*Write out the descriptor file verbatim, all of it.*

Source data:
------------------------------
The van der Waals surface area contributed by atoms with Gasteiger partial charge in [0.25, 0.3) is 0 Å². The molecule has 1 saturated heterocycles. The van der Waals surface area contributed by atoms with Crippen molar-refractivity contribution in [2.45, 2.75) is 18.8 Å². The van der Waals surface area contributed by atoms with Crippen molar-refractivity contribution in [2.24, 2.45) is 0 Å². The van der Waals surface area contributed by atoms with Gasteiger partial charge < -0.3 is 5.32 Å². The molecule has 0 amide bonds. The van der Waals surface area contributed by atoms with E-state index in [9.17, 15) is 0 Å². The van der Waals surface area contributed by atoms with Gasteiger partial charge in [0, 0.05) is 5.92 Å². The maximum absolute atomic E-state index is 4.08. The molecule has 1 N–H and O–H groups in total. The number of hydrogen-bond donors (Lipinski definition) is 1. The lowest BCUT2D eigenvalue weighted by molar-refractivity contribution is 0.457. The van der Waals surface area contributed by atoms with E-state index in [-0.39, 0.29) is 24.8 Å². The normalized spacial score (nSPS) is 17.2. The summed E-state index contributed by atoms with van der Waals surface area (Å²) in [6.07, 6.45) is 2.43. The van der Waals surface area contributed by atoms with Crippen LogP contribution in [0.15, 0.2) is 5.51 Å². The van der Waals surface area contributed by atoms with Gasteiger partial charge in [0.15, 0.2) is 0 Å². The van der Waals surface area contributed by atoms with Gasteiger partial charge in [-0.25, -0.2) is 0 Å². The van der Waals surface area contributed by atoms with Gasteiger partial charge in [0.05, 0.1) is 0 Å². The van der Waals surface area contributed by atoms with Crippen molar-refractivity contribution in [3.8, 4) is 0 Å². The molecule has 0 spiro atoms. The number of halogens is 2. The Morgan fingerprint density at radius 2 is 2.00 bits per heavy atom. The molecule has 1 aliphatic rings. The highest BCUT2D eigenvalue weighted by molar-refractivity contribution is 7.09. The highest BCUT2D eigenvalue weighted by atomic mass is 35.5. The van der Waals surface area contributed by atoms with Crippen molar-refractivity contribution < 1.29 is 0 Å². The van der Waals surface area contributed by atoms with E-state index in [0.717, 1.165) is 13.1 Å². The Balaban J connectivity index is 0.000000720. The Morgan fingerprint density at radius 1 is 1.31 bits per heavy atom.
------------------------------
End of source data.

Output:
The van der Waals surface area contributed by atoms with Gasteiger partial charge in [0.25, 0.3) is 0 Å². The molecule has 1 saturated heterocycles. The van der Waals surface area contributed by atoms with Crippen molar-refractivity contribution in [2.45, 2.75) is 18.8 Å². The van der Waals surface area contributed by atoms with Crippen molar-refractivity contribution in [2.24, 2.45) is 0 Å². The van der Waals surface area contributed by atoms with Gasteiger partial charge < -0.3 is 5.32 Å². The molecule has 0 amide bonds. The van der Waals surface area contributed by atoms with E-state index in [9.17, 15) is 0 Å². The van der Waals surface area contributed by atoms with Gasteiger partial charge in [0, 0.05) is 5.92 Å². The maximum absolute atomic E-state index is 4.08. The molecule has 1 N–H and O–H groups in total. The number of hydrogen-bond donors (Lipinski definition) is 1. The lowest BCUT2D eigenvalue weighted by molar-refractivity contribution is 0.457. The van der Waals surface area contributed by atoms with E-state index in [-0.39, 0.29) is 24.8 Å². The normalized spacial score (nSPS) is 17.2. The summed E-state index contributed by atoms with van der Waals surface area (Å²) in [6.07, 6.45) is 2.43. The van der Waals surface area contributed by atoms with Crippen LogP contribution in [0.15, 0.2) is 5.51 Å². The van der Waals surface area contributed by atoms with Gasteiger partial charge in [0.15, 0.2) is 0 Å². The van der Waals surface area contributed by atoms with Gasteiger partial charge in [-0.25, -0.2) is 0 Å². The van der Waals surface area contributed by atoms with Gasteiger partial charge in [0.05, 0.1) is 0 Å². The van der Waals surface area contributed by atoms with Crippen molar-refractivity contribution in [3.8, 4) is 0 Å². The molecule has 0 spiro atoms. The number of halogens is 2. The Morgan fingerprint density at radius 2 is 2.00 bits per heavy atom. The molecule has 1 aliphatic rings. The highest BCUT2D eigenvalue weighted by molar-refractivity contribution is 7.09. The highest BCUT2D eigenvalue weighted by atomic mass is 35.5. The van der Waals surface area contributed by atoms with Crippen molar-refractivity contribution < 1.29 is 0 Å². The van der Waals surface area contributed by atoms with E-state index in [0.717, 1.165) is 13.1 Å². The Balaban J connectivity index is 0.000000720. The Morgan fingerprint density at radius 1 is 1.31 bits per heavy atom.